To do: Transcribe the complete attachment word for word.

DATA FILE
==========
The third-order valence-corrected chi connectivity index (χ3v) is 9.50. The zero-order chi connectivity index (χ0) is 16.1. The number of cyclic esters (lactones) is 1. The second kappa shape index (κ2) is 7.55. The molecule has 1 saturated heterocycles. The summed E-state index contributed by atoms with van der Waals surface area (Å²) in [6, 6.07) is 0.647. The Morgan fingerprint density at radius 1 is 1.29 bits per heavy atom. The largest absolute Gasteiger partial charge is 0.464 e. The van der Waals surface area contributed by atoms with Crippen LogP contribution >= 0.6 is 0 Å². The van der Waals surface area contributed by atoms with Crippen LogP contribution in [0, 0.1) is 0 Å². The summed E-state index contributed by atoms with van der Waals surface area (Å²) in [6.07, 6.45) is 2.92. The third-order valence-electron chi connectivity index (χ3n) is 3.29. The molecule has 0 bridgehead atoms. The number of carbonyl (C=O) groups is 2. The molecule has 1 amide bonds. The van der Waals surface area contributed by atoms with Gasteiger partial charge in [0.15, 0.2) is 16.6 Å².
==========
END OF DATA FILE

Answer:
The third-order valence-corrected chi connectivity index (χ3v) is 9.50. The zero-order chi connectivity index (χ0) is 16.1. The number of cyclic esters (lactones) is 1. The second kappa shape index (κ2) is 7.55. The molecule has 1 saturated heterocycles. The summed E-state index contributed by atoms with van der Waals surface area (Å²) in [6, 6.07) is 0.647. The Morgan fingerprint density at radius 1 is 1.29 bits per heavy atom. The largest absolute Gasteiger partial charge is 0.464 e. The van der Waals surface area contributed by atoms with Crippen LogP contribution >= 0.6 is 0 Å². The van der Waals surface area contributed by atoms with Crippen LogP contribution in [0, 0.1) is 0 Å². The summed E-state index contributed by atoms with van der Waals surface area (Å²) in [6.07, 6.45) is 2.92. The third-order valence-electron chi connectivity index (χ3n) is 3.29. The molecule has 0 bridgehead atoms. The number of carbonyl (C=O) groups is 2. The molecule has 1 amide bonds. The van der Waals surface area contributed by atoms with Gasteiger partial charge in [0.15, 0.2) is 16.6 Å².